Granulocyte colony-stimulating factor is not pathogenic in lupus nephritis

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Systemic lupus erythematosus (lupus) is an autoimmune disease characterized by autoantibodies that form immune complexes with self-antigens, which deposit in various tissues, leading to inflammation and disease. The etiology of disease is complex and still not completely elucidated. Dysregulated inflammation is an important disease feature, and the mainstay of lupus treatment still utilizes nonspecific anti-inflammatory drugs. Granulocyte colony-stimulating factor (G-CSF) is a growth, survival, and activation factor for neutrophils and a mobilizer of hematopoietic stem cells, both of which underlie inflammatory responses in lupus. To determine whether G-CSF has a causal role in lupus, we genetically deleted G-CSF from Lyn-deficient mice, an experimental model of lupus nephritis. Lyn−/−G-CSF−/− mice displayed many of the inflammatory features of Lyn-deficient mice; however, they had reduced bone marrow and tissue neutrophils, consistent with G-CSF's role in neutrophil development. Unexpectedly, in comparison to aged Lyn-deficient mice, matched Lyn−/−G-CSF/− mice maintained neutrophil hyperactivation and exhibited exacerbated numbers of effector memory T cells, augmented autoantibody titers, and worsened lupus nephritis. In humans, serum G-CSF levels were not elevated in patients with lupus or with active renal disease. Thus, these studies suggest that G-CSF is not pathogenic in lupus, and therefore G-CSF blockade is an unsuitable therapeutic avenue.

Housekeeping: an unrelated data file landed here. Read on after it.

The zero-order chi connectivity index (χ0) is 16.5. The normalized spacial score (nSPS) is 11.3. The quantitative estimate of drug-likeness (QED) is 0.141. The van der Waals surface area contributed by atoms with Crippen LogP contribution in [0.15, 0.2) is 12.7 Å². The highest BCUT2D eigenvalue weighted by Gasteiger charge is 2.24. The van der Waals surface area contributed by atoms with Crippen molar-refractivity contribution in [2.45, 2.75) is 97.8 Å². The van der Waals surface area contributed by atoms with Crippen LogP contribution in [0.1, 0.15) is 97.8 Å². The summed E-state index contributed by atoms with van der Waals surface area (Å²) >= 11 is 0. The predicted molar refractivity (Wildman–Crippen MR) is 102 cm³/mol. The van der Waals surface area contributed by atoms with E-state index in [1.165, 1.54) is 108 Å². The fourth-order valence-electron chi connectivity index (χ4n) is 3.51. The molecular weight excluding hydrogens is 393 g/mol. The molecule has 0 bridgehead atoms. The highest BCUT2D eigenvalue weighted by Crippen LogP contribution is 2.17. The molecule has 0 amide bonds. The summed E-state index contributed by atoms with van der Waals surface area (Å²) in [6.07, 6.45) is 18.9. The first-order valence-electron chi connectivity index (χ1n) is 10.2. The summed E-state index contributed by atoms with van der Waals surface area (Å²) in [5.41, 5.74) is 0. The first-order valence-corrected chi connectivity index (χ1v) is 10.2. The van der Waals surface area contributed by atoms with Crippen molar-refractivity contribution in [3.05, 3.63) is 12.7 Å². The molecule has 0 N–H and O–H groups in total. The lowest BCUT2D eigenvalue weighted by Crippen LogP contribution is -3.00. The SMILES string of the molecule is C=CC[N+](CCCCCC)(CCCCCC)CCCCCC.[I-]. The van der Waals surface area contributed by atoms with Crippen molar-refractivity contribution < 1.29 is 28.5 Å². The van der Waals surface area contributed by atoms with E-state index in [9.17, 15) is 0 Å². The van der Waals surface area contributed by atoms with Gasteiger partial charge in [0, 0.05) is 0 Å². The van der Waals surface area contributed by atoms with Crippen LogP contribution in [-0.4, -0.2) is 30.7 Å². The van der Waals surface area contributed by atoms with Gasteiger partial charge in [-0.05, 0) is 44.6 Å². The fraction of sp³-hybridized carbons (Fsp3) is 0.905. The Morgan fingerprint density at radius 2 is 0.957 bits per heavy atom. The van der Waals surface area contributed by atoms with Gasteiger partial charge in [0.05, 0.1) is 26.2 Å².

Original languageEnglish
Number of pages13
JournalImmunity, Inflammation and Disease
Publication statusAccepted/In press - 2021


  • autoimmune disease
  • granulocyte colony-stimulating factor
  • inflammation
  • Lyn tyrosine kinase
  • systemic lupus erythematosus

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